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December 5, 1997


'If one person dies it is a tragedy. If thousands die, it is statistics'

Santosh Sivan. Click for bigger pic!
Would you say that a film is ultimately a director's product?

I think it is. If the idea originated in him, if it remained in him for a long time and finally takes the shape of a film, it is his own. Though making films is a group activity, a film lives in the mind of only one person. If the script writer is different, two persons are involved in the making of a film. I strongly feel the story idea should originate within the director himself. Otherwise, he will not be able to give a personal touch to it, which, according to me, is very important.

Even when I am working as a cameraman. I prefer to shoot for people who write the story themselves. That is one criterion I always seek. I like to see what they have written and what they are trying to visualise.

If you have not written the script, you are just interpreting somebody else's ideas, it definitely shows on the film. You may feel the spirit lacking in such films. I am not talking about the commercial films, which generally follow a set formula.

How different is your film going to be?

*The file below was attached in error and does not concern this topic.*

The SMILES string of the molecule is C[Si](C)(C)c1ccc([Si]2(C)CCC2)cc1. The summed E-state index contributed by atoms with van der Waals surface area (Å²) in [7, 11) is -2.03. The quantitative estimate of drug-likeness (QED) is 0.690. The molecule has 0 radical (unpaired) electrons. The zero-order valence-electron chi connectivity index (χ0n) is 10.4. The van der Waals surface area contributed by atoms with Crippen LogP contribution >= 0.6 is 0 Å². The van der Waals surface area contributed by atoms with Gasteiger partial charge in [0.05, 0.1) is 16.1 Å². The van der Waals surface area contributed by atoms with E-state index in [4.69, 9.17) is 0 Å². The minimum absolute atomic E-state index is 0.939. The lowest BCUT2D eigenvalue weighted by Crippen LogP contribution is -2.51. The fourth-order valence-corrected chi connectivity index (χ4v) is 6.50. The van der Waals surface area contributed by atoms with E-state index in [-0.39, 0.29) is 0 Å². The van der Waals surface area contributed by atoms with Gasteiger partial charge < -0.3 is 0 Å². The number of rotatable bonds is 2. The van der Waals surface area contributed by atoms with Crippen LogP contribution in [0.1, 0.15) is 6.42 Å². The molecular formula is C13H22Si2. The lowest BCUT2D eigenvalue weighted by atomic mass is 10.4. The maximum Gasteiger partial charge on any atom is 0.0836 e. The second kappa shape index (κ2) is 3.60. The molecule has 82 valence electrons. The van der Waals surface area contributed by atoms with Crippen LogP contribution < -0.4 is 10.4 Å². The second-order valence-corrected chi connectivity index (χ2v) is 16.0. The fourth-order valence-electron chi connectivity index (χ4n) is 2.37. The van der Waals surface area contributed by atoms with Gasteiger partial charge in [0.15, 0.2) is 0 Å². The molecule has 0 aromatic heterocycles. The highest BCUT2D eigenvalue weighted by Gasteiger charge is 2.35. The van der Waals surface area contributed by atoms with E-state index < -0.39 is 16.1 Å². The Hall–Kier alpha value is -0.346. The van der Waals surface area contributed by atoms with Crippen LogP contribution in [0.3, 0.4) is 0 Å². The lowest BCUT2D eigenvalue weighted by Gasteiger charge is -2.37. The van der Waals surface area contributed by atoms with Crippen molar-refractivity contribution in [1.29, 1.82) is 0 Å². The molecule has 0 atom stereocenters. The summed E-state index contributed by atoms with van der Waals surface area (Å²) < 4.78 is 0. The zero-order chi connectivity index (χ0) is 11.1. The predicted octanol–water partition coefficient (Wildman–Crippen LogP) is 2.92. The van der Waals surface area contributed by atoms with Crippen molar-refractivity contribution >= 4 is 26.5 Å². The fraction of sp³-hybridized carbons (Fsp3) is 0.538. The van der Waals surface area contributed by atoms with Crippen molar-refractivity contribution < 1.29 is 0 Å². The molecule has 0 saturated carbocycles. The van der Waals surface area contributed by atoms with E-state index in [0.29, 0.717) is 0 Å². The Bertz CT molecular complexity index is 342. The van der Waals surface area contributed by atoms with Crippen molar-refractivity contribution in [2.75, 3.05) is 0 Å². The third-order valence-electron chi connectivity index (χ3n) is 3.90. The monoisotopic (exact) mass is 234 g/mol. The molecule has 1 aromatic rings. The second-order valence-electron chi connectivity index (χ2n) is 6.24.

It depends on how you view it. If you are a film-maker from Kerala, the first thing that comes to anybody's mind is of an old traditional nalukettu. That is because many film-makers have used it just to make their films look different.

I think honesty is lacking in them because the nalukettu is not a part of Kerala life now. You are using the symbol as a tool to sell your product because foreigners like it and associate Kerala with such symbols. I can confidently say that I am honest in my life. If there is honesty in my life and the way I live, the same honesty will be reflected in my film too.

Do you want to give any message through this film to society?

Ayesha Dharker in The Terrorist. Click for bigger pic!
I think I have to say yes. Because a lot of films I have see glorify violence throughout the film and end up saying, 'Don't indulge in violence'. Isn't it hypocritical to give a message at the end of a violent movie that violence is bad?

Like you said, they are not honest.

Yes. I have found that people enjoy watching violence. And this aspect of human behaviour is being exploited by these film-makers. I was really surprised when I saw so many people of my neighbourhood sitting in front of the television just to see the violent part of the Iran-Iraq war.

It may be true that many get satisfaction by watching such gory stuff. It is like looking at the newspapers in the morning and saying, 'there's nothing in the paper today!' It is a human tendency. In this film, I make the audience wait anxiously for the assassination to happen. People may come to the theatre to see an assassination but I will take them to a mental state that they do not want it to happen. I don't know how effective it will be, but that's what I want to show or achieve ultimately.

Do you feel sympathetic towards terrorists?